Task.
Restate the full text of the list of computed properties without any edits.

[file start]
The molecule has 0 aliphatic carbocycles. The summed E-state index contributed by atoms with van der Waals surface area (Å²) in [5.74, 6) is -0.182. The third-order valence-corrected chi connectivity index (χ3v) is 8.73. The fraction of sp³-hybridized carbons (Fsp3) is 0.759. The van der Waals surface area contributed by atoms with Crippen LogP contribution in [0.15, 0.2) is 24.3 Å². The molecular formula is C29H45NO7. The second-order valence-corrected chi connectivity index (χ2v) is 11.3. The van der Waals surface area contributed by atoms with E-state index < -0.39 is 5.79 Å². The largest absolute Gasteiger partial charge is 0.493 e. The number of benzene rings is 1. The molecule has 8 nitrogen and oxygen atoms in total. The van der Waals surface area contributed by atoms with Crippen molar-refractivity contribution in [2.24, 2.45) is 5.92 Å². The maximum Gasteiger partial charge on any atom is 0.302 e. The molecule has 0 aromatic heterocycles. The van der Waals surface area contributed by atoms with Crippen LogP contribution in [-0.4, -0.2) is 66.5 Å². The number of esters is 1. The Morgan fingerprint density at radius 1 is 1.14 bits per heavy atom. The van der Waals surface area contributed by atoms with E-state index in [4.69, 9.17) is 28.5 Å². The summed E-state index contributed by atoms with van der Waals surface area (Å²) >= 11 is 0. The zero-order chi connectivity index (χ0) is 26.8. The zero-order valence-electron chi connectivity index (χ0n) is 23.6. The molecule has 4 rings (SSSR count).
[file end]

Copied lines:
The molecule has 0 aliphatic carbocycles. The summed E-state index contributed by atoms with van der Waals surface area (Å²) in [5.74, 6) is -0.182. The third-order valence-corrected chi connectivity index (χ3v) is 8.73. The fraction of sp³-hybridized carbons (Fsp3) is 0.759. The van der Waals surface area contributed by atoms with Crippen LogP contribution in [0.15, 0.2) is 24.3 Å². The molecular formula is C29H45NO7. The second-order valence-corrected chi connectivity index (χ2v) is 11.3. The van der Waals surface area contributed by atoms with E-state index < -0.39 is 5.79 Å². The largest absolute Gasteiger partial charge is 0.493 e. The number of benzene rings is 1. The molecule has 8 nitrogen and oxygen atoms in total. The van der Waals surface area contributed by atoms with Crippen molar-refractivity contribution in [2.24, 2.45) is 5.92 Å². The maximum Gasteiger partial charge on any atom is 0.302 e. The molecule has 0 aromatic heterocycles. The van der Waals surface area contributed by atoms with Crippen LogP contribution in [-0.4, -0.2) is 66.5 Å². The number of esters is 1. The Morgan fingerprint density at radius 1 is 1.14 bits per heavy atom. The van der Waals surface area contributed by atoms with E-state index in [4.69, 9.17) is 28.5 Å². The summed E-state index contributed by atoms with van der Waals surface area (Å²) >= 11 is 0. The zero-order chi connectivity index (χ0) is 26.8. The zero-order valence-electron chi connectivity index (χ0n) is 23.6. The molecule has 4 rings (SSSR count).